A TIME FOR EVERYTHING

Aleksandra Blinova’s dedication to the craft of hand-making shows in every piece she creates, be it couture or jewelry. Her masterful insight shows not only in the success of her brand, but also in the way she crafts her words and answers. So dive into today’s interview with the fashion designer to find out about Aleksandra’s influences, symbolisms, and profound views of the future.

The art world noticeably shapes your design. Could you discuss any specific artists who have had a significant impact on your design philosophy or creative thinking?

I believe the importance of art is engraved in my work. Growing up, I used to attend art classes after school. I found myself in the basement, quiet, peaceful. It was filled with a tickling smell of paint as well as wooden shelves of miscellaneous objects, textures, bottles and spheres covered in dust. A lesson would begin by setting a composition for a drawing study, a ‘naturemorte’. Afterwards, the light of the projector was set. And suddenly, sitting in front of a composition of an empty bottle, it revealed its deepness of green, the blink of light on the edge of the neck, a slick and subtle curve of its shoulder. Every inch of the object is considered with complete focus during hours of careful study. I drowned in the mindful practice, where an object in front of me existed in lines and layers of colour, that transmitted onto the paper. Ever since then, every thing surrounding me became a subject of artistic study, a dance of colours and shadows. I was chasing beauty in order to define it through my art and design work.

However, as a perfectionist, I found it to be challenging. Such quality can be positive, when work is completed to a high standard, but soon I noticed I was carrying a burden of control. I found myself feeling restricted, it was hard to let go of high result expectations and trust the process to the inner instincts. Predictability of control left me unsatisfied. In search of beauty and authenticity, I rediscovered the paintings of Edvard Munch and Vincent Van Gogh. Their paintings have made the deepest impact on my creations. I was fascinated by the connection of their emotional state and the expressive approach towards painting. Their emotions of pain, fear and despair fused into the artworks. Their lines and colours move in obsessive brush strokes. They strike with the confidence of bold uncontrollable movements. Edvard Munch was even scratching and ripping canvas with knives, leaving the paintings under the rain. They let go of expectations towards the perfection of beauty, stepping towards the unknown. They embraced the emotions that are usually ignored or dismissed to take the lead. Edvard Munch and Vincent Van Gogh face a matter of life and death, almost as if moving towards should reveal a mystery behind their existence. While living in solitude and dedicating all of their time towards painting, their brave lives became a pure testimony towards craft. They are my heroes.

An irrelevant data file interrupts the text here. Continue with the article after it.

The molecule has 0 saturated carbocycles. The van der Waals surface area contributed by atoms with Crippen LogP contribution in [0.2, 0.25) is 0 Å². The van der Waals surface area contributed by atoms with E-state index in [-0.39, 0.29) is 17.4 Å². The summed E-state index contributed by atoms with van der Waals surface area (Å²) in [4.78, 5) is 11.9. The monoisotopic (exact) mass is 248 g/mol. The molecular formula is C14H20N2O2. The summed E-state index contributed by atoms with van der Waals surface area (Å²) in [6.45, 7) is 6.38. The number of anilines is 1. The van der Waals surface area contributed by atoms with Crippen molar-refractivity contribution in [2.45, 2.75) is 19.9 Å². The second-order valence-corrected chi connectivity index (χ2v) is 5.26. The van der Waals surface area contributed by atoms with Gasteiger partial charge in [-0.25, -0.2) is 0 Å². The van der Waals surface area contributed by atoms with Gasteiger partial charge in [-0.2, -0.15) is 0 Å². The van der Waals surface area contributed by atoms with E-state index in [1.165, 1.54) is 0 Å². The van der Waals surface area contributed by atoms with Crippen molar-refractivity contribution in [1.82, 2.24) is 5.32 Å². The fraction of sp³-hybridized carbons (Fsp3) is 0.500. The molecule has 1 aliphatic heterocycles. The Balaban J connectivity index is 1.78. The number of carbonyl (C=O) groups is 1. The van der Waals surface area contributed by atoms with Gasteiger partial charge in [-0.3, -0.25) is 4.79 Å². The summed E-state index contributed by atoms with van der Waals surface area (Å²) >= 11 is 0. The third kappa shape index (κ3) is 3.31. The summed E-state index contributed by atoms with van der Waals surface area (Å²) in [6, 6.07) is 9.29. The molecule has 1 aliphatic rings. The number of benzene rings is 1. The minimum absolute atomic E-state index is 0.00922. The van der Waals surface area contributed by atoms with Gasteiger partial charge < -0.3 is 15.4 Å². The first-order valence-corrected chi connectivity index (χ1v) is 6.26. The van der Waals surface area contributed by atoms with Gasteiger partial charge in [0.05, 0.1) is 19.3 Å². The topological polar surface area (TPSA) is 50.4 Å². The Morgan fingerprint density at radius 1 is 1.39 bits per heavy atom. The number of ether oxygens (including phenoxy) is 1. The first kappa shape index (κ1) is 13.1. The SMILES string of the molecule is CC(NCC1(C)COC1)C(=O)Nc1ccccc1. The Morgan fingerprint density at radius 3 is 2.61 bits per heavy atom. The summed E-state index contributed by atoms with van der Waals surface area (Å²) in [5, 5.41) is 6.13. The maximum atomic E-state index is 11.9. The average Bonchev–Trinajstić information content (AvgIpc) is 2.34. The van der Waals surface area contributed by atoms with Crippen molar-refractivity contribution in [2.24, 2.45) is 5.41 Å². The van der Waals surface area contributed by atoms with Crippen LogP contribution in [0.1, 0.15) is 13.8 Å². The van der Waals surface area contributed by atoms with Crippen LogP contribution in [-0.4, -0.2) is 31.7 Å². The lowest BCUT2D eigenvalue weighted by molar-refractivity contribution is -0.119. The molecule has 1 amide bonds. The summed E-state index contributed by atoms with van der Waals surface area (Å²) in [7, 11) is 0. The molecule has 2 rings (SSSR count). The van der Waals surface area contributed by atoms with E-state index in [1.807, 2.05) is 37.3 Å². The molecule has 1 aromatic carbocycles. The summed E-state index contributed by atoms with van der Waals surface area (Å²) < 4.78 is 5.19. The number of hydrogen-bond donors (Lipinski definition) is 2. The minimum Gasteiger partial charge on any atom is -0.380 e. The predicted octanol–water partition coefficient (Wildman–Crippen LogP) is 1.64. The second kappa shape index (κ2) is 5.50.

Inevitably, I found beauty in its purest form. It was in the expressive paintings of Munch and Van Gogh. I felt related to the emotions they experienced and it became my objective to apply the same poetic method to my creations. This process is translated into the entire development of my collections. At the beginning of the process, I write a story. Essentially, the story is an inspiration that provokes internal reactions and usually represents my current object of interest, or worry. The story becomes a guide for the future collection, suggesting characters and symbols that will be represented in the garments. Afterwards, similarly to the process of painting, I define the palette of fabric textures and colours similar to the paint palette of the painter. The viscosity, transparency and layering of opacity of paint is the feature I apply to the materials of my garments. Usually, I reach for silk and organza for their quality to reflect colour, build transparency, and create shadow. Afterwards, I overlay them in an uncontrollable and unpredictable way, discovering the natural shape and movement of material. Another way I apply a painting approach to my work is through fabric manipulation. I practice techniques of pleating and gathering – they create a density of colour similar to shadowing of the drawing. Essentially, I work by painting garments with fabrics. 

The apple symbol plays an essential role in your work. Could you elaborate on its personal significance? 

The symbol of an apple in my work takes its beginning in the ‘Insomnia’ collection. At the beginning of the collection I was at the lowest point of my life. While struggling with a disorder, I began experiencing insomnia. Burning bed sheets wrapped my body in distress. Heated breath suffocated my lungs. The tortured mind was exploding with thoughts. I heard my chest ringing, heart palpitating. Every bone was trembling with shivers. Medication didn’t work, every attempt to fall asleep failed. Someone told me that eating an apple before bed could help me. In hopes for it to be my remedy to find peace, I ate an apple. However, this didn’t help either. Night after night, I continued to believe, but the bitten apple cores scattered next on my bedside table were reminding me of the failed attempts at sleep.